Once that high moves offshore, we will once again fall under southerly winds, with more heat and humidity again by Tuesday and Wednesday. Forecasters expect highs at mid-week to remain near 90 degrees, with only a 30 percent chance of a cooling shower. The next cold front is expected in time to dry things out for next weekend.

    We managed to open the house up last night as temperatures on the WeatherDeck dropped into the 50s. This morning, we shut the windows for the day, but hope to keep the AC off until Saturday if we can stand it.

    Thinking of a long drive in a cool car this weekend, and maybe a turkey sandwich at Reading Market in Philly. How do you plan to stay cool and dry this weekend? 

    (SUN PHOTO: Top/ Karl Merton Ferron, 2003. Bottom: Kenneth K. Lam, 2005)

    Text WEATHER to 70701 to receive The Sun's mobile weather alerts.

    Posted by Frank Roylance at 10:24 AM | | Comments (3)
    Categories: Forecasts

    Hurricanes and the Gulf oil blowout


    Katrina damage remainsSam Cohen, in Rosedale, asks how hurricanes would affect oil from the Gulf oil blowout: “Would it pick up the oil and drop it into the marshlands and cities, further fouling things up?” NOAA says high wind and waves speed “weathering” and bio-degradation of the oil. Rain wouldn’t be contaminated because hurricanes draw water vapor from such a wide area. But storm surges east of the eye could wash the slick inland, adding crude to debris and other storm-caused spills. 

    (PHOTO: Katrina damage/ Steve Johnson, Miami Herald) 

    Posted by Frank Roylance at 6:00 AM | | Comments (0)
    Categories: From the Sun's print edition

    June 17, 2010

    Storms fizzle; sunny, hot & humid ahead

    All the chatter Wednesday about thunderstorms late in the day came to nothing around Baltimore, as most of the serious convection and storm damage stayed well to our south. But now the cold Sunnyfront has passed and we're set up for a long stretch of sunny and increasingly hot and humid weather.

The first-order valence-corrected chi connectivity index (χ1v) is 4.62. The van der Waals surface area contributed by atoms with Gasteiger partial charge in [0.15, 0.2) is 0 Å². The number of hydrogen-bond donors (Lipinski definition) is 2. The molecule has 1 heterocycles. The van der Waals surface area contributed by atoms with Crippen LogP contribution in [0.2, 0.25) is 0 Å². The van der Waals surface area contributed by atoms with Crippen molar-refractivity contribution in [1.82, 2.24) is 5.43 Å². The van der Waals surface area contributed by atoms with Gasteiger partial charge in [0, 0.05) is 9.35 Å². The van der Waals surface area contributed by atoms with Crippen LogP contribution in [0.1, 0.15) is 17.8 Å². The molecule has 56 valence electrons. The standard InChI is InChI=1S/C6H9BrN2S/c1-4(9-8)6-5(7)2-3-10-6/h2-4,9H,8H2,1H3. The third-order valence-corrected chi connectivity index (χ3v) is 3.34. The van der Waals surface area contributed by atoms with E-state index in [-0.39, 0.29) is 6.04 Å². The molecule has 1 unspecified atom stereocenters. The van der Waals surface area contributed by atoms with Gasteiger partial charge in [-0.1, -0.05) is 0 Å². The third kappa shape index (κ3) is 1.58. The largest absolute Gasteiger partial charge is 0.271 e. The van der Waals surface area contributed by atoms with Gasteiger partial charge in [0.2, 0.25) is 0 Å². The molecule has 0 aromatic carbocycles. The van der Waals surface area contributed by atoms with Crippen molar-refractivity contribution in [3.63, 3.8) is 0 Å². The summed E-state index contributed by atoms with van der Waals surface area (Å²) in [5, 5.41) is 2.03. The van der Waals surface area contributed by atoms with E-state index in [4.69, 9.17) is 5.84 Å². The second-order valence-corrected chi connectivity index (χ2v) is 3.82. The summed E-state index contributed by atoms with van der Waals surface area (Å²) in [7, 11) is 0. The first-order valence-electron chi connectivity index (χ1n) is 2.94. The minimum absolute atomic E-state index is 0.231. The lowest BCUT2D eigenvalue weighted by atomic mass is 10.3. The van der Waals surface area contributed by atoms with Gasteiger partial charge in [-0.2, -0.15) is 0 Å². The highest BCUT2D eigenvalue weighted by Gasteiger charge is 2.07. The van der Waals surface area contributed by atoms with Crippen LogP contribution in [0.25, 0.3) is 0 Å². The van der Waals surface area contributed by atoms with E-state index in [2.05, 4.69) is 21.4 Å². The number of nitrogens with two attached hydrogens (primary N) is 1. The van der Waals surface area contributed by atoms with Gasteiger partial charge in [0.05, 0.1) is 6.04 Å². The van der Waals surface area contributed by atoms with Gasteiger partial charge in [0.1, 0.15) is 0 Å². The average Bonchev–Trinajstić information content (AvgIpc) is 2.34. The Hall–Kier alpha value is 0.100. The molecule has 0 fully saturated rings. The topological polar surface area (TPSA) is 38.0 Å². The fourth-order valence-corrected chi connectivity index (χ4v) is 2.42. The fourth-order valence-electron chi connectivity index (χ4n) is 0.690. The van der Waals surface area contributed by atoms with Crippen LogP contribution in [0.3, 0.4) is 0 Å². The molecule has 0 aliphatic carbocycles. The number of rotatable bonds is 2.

The forecast out of Sterling this morning tells me that Thursday and Friday will be the best of the lot. Highs Thursday will top out in the mid-80s at BWI-Marshall. That's about normal for this time of year. We'll have sunshine and relatively low humidity as high pressure builds and our air comes to us from the northwest.

    Stargazers can look forward to clear, starry skies Thursday night. Temperatures in the highlands toStarry our west will drop into the 50s.

    If you can skip out on Friday, the day looks like another beautiful day to be somewhere other than work. A sidewalk table, perhaps. Or out on the links? Highs will climb into the mid- to upper-80s, but places close to the western shore of the Bay should enjoy a cooling bay breeze. The forecast for Ocean City will please the Chamber of Commerce - sunny, with highs in the 70s and 80s well into next week.

    July sun BaltimoreBut as this high-pressure system drifts off the coast, winds will shift to the south around the backside of the high. That will bring us hotter temperatures and higher humidities on Saturday. Look for temperatures to top out in the low-90s. That kind of heating could also touch off some isolated thunderstorms.

    Sunday will be much the same as Saturday - maybe even a tad hotter as the year's strongest sunshine beats down on us. High pressure, sunny skies and 90-degree weather looks to continue well into the first week of summer, with only a chance for isolated thunderstorms.